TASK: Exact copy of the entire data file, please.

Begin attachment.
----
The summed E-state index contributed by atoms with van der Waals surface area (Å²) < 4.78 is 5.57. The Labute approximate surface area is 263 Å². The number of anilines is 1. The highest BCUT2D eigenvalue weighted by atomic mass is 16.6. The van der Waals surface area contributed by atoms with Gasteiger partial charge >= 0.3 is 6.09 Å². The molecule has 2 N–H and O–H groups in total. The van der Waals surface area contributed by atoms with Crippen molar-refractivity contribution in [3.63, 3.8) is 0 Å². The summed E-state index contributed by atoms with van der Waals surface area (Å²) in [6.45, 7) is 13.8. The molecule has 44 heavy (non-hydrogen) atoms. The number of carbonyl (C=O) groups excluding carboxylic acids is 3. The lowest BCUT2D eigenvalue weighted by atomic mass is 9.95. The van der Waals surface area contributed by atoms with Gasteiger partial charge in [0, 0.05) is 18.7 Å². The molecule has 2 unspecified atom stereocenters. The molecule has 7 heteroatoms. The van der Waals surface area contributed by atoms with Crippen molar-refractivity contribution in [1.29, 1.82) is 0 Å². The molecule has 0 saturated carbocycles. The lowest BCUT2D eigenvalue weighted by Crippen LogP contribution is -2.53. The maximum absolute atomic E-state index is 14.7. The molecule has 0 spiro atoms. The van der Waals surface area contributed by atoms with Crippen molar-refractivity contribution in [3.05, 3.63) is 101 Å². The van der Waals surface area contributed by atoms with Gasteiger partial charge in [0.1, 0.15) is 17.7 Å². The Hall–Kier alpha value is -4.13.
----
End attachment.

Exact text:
The summed E-state index contributed by atoms with van der Waals surface area (Å²) < 4.78 is 5.57. The Labute approximate surface area is 263 Å². The number of anilines is 1. The highest BCUT2D eigenvalue weighted by atomic mass is 16.6. The van der Waals surface area contributed by atoms with Gasteiger partial charge >= 0.3 is 6.09 Å². The molecule has 2 N–H and O–H groups in total. The van der Waals surface area contributed by atoms with Crippen molar-refractivity contribution in [3.63, 3.8) is 0 Å². The summed E-state index contributed by atoms with van der Waals surface area (Å²) in [6.45, 7) is 13.8. The molecule has 44 heavy (non-hydrogen) atoms. The number of carbonyl (C=O) groups excluding carboxylic acids is 3. The lowest BCUT2D eigenvalue weighted by atomic mass is 9.95. The van der Waals surface area contributed by atoms with Gasteiger partial charge in [0, 0.05) is 18.7 Å². The molecule has 2 unspecified atom stereocenters. The molecule has 7 heteroatoms. The van der Waals surface area contributed by atoms with Crippen molar-refractivity contribution in [1.29, 1.82) is 0 Å². The molecule has 0 saturated carbocycles. The lowest BCUT2D eigenvalue weighted by Crippen LogP contribution is -2.53. The maximum absolute atomic E-state index is 14.7. The molecule has 0 spiro atoms. The van der Waals surface area contributed by atoms with Crippen molar-refractivity contribution in [3.05, 3.63) is 101 Å². The van der Waals surface area contributed by atoms with Gasteiger partial charge in [0.1, 0.15) is 17.7 Å². The Hall–Kier alpha value is -4.13.